Hedges offer beauty, privacy and enhancement
| March 12, 2023 1:00 AM
Many years ago, I wrote of hedgerows — the type that once bordered cultivated fields in the U.S. and still exist in great numbers in the British Isles. Today, I tone down that beautiful practice into a very practical land-scape planting consideration, hedges.
Hedges as property line borders, as separation of the garden/home landscape into “rooms”, and as useful dividing lines between the veggie or ornamental gardens and lawn area are a simple solution for many privacy/enhancement issues.
Perhaps you seek to downsize your lawn area to a manageable, more livable space. Simply create the borderline on a paper plan, and then decide if you want a visible, welcoming spot, perhaps with tables and chairs for lounging over lunch or barbecues with friends, or a secluded retreat for reading or a quiet evening of birdsong.
If the former, consider our native Pachistima (Mountain Lover) — nicknamed Oregon box — and hardier than boxwood for our climate. Easily pruned and ever-green, it provides pretty tiny pink blooms early in the season and shiny serrated green leaves year-round for a perfect hedge. Further, it entwines with itself beautifully to deter folks from breaking through at mid-points (rude, yes, but often done).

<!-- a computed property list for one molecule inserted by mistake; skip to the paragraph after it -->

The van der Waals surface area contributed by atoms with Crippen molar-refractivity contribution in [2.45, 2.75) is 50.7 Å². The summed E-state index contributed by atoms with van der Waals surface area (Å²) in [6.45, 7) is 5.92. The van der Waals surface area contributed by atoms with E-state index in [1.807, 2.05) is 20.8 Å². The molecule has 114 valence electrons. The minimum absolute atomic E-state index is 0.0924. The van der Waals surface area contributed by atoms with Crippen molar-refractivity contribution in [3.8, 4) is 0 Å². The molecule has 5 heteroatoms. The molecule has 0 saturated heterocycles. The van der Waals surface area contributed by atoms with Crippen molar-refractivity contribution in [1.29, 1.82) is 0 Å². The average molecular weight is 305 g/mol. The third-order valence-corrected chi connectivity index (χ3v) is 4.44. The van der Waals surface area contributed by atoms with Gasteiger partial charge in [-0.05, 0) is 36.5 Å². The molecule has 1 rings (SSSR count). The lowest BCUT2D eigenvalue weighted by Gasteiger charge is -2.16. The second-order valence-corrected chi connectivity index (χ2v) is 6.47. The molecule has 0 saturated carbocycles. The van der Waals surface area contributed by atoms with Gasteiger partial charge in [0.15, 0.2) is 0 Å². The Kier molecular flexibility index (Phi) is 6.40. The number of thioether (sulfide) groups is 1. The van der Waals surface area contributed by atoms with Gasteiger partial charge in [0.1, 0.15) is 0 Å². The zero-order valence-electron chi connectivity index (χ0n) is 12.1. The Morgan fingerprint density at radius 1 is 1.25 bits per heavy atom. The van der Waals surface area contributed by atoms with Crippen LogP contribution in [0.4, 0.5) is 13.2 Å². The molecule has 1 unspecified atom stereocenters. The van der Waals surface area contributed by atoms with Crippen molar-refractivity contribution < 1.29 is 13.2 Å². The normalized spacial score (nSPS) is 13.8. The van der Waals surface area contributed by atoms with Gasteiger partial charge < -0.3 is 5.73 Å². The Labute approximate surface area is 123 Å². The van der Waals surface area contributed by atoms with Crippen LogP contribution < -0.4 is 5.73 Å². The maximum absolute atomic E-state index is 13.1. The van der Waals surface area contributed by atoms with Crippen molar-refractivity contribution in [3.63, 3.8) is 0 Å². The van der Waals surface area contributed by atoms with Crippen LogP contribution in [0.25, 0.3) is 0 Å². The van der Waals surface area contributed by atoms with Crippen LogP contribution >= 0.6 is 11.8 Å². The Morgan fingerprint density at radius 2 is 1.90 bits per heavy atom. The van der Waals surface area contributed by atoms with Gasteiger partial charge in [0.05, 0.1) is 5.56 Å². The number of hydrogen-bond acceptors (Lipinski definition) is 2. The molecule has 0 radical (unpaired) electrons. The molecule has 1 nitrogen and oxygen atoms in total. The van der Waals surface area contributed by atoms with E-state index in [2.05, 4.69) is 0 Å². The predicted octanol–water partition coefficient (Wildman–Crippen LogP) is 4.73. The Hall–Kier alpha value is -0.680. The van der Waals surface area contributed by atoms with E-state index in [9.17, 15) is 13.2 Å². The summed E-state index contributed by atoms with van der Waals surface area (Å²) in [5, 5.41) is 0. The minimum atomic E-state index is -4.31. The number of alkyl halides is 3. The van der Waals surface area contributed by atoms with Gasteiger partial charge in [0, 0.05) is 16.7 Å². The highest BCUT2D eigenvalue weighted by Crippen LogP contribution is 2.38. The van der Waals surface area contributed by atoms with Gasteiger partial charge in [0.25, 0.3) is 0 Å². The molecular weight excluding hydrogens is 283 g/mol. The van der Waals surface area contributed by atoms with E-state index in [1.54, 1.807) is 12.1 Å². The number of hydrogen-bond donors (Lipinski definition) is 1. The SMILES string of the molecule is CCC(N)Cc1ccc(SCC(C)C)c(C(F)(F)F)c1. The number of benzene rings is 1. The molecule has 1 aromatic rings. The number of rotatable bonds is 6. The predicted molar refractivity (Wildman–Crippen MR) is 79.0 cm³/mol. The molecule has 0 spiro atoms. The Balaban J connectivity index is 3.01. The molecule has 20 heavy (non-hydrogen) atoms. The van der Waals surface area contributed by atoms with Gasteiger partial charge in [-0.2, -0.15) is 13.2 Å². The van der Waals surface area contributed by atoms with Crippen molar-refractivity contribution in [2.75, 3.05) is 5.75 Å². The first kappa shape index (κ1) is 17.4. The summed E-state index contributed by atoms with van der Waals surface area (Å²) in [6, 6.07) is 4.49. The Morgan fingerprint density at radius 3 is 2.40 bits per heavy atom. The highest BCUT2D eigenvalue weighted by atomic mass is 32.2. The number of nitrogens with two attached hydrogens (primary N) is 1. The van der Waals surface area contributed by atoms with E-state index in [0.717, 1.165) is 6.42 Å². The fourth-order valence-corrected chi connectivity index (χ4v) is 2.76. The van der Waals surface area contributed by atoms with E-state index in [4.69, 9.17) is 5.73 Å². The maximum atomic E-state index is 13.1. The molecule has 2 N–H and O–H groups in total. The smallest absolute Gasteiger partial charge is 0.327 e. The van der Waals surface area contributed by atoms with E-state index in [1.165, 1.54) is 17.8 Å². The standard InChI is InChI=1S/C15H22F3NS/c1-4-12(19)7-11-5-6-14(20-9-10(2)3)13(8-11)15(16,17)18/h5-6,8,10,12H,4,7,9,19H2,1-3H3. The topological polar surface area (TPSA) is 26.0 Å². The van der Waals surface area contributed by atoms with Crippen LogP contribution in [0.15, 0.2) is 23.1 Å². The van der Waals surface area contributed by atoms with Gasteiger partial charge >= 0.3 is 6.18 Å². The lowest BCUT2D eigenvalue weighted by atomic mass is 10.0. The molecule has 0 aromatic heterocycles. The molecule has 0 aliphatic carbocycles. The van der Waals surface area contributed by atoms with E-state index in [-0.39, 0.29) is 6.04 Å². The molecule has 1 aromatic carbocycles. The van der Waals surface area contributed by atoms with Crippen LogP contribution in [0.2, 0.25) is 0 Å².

Another possibility, pictured above, is Cotoneaster, which offers wider-spreading and lower-growing branches with bright green leaves covered — after small spring flowers — with long-lasting red berries that brighten the winter scene.
For a lower, but equally efficient, border, Oregon Grape (Berberis/Mahonia) is ideal. Another native, its glossy, holly-like leaves, clusters of fragrant yellow flowers and blue grape-like berries (great for jelly) give year-round interest since the leaves turn red and gold in the fall through winter. Oregon Grape comes in two growth styles, creeping (Reptans) and tall (aquifolium) and interplanting is a good idea for a nearly impenetrable hedge when properly pruned.
These first three choices are nearly carefree, accepting lean, acidic soil and wanting no fertilizer or pesticides. Softer — but nearly as hardy — beauty can come from choosing a border of shrub or blanket roses.
Stay with one color/species for a unified look and plant a bit closer together than recommended. Be sure to select roses hardy to our Zone 3-4-5 and remember the nasty early-season freezes we often get before snow cover comes. This is killer stuff, and your roses need to be able to take it. Don’t be talked into hybrid teas, et al, and DON’T buy roses in boxes for big box stores! As a matter of fact, when selecting all of your plant choices, buy from a local reputable nursery or greenhouse and take advantage of the owners’ knowledge.
Since nearly all of our suggestions can seem to offer stepping-through spaces until fully established, take your own steps to avoid this possibility. Make it easy to enter your lawn space through the proper egress; perhaps a path leading to a small swinging gate, or even a trellis. If these are not on your agenda, a few stepping stones leading through the entrance should mark the way nicely.